7 April 2005 | walterratjen
C.G.Jung's complex psychology turned into motion picture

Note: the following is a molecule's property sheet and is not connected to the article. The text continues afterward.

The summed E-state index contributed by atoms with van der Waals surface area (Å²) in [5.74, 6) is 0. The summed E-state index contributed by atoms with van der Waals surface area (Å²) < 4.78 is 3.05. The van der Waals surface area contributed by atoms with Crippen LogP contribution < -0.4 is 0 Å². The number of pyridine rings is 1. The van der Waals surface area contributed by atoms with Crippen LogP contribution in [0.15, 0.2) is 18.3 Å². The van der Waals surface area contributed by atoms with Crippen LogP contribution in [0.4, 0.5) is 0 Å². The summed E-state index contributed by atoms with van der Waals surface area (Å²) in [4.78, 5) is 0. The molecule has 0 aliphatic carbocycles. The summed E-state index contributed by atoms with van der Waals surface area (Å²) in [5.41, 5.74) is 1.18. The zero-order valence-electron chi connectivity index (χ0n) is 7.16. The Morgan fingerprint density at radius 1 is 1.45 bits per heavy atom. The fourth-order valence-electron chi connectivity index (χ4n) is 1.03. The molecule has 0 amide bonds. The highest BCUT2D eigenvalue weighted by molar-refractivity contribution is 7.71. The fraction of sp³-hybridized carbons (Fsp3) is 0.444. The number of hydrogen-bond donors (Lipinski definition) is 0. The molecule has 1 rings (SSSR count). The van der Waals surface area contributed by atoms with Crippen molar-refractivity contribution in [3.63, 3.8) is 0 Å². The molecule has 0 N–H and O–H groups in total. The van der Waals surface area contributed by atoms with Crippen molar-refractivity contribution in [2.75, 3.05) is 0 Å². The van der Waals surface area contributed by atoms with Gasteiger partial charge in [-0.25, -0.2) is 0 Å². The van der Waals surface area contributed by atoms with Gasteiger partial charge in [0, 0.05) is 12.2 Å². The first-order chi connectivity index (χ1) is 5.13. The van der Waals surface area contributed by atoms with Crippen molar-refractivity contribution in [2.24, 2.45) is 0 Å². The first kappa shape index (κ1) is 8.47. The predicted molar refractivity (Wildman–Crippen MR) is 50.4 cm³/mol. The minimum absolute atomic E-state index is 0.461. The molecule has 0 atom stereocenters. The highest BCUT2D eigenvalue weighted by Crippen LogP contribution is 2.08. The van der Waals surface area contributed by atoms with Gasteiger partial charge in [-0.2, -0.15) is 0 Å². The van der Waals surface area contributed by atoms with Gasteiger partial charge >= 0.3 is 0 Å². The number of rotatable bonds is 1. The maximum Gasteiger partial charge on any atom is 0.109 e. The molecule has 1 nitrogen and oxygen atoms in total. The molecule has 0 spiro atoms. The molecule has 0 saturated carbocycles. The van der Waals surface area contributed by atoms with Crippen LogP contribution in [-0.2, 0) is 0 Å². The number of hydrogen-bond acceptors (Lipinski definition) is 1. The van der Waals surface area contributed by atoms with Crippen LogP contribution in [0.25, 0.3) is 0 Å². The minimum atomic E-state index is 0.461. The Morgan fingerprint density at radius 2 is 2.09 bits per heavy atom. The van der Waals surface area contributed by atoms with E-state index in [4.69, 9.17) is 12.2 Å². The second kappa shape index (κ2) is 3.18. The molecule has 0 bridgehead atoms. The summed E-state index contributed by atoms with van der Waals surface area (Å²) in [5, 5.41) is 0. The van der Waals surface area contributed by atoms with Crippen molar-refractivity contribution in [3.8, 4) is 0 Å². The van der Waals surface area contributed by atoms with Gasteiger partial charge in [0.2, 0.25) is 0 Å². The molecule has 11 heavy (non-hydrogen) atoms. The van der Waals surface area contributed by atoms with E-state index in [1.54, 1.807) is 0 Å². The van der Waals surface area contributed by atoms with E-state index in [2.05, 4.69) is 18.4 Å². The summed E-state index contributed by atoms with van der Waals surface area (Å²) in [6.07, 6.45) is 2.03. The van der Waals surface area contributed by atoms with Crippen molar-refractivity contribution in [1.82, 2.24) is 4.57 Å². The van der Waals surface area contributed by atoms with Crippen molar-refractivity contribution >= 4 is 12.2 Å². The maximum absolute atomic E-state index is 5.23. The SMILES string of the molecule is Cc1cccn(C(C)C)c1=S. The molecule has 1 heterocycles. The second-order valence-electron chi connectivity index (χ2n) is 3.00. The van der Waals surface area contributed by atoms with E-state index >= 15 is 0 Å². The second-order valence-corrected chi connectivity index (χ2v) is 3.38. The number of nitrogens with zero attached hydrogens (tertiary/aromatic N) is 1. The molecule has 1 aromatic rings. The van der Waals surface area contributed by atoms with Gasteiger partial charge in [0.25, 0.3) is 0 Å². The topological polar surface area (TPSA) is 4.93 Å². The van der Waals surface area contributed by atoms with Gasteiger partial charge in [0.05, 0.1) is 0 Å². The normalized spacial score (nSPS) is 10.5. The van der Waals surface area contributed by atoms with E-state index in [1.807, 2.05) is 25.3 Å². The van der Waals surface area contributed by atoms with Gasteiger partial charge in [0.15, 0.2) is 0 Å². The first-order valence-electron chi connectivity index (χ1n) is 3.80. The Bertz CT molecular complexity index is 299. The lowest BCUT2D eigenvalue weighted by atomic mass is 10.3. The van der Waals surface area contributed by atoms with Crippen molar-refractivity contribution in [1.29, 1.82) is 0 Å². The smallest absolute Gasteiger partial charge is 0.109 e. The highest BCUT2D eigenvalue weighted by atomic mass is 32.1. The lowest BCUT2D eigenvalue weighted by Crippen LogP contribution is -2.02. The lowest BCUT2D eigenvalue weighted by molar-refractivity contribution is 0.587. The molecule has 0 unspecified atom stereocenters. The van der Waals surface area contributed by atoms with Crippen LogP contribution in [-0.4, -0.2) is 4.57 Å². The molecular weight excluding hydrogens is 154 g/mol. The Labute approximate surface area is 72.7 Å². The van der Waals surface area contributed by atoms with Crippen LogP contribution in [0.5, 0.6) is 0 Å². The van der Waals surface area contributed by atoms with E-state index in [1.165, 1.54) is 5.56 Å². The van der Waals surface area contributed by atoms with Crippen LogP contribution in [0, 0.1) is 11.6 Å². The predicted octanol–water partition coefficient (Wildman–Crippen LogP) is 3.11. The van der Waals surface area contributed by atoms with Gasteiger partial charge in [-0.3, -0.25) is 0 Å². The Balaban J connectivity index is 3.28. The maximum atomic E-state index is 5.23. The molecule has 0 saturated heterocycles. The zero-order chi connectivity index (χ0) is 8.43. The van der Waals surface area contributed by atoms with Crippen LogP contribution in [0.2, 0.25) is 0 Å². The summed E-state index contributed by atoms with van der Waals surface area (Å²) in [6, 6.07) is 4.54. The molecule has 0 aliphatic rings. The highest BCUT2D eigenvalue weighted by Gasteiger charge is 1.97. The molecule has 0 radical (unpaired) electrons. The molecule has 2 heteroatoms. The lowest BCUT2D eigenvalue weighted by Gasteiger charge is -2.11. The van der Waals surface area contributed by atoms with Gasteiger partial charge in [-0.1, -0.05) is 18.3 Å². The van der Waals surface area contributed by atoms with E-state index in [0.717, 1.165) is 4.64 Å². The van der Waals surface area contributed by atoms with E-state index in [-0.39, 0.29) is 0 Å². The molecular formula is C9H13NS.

The key to understanding the movie and profiting deeply from its hidden insights is to notice, to analyze and to reflect on the scenes in which a mirror is used by the director in order to tell a hidden story behind the apparent one. Any good comedy is just the communicable surface of a deep tragedy, and this is true for this movie, too. While Sonja Ziemann was 31 at the time of the reeling, she plays a girl about 10 years younger than that. Rudolf Prack plays a person who could very well be his true age, i.e. 55. This alone should warn one to take the story at its surface level. The most revealing scene, though, is the opening one which shows the first and biggest mirror, namely the street and sidewalk, whetted by rainfall, which image the cloudy sky above. The earth is the location that is capable of imaging, or capturing, the heavens. The mirror scenes can be categorized into 4 categories: Dany (Sonja Ziemann) alone with the mirror, Pratt (Rudolf Prack) alone with the mirror (only 1 scene which is very decisive), both of them separated by a mirror that makes up an axis through the scene, both of them being together by being located on the same side of that axis. Also, consider the figure of St. Martin in the rear of Pratt's studio. Whether director Borsody knew what he did is doubtful. The more astounding is the achievement accomplished: He did everything right, even if one relates the mirror scenes to theories of symmetry breaking in nuclear physics.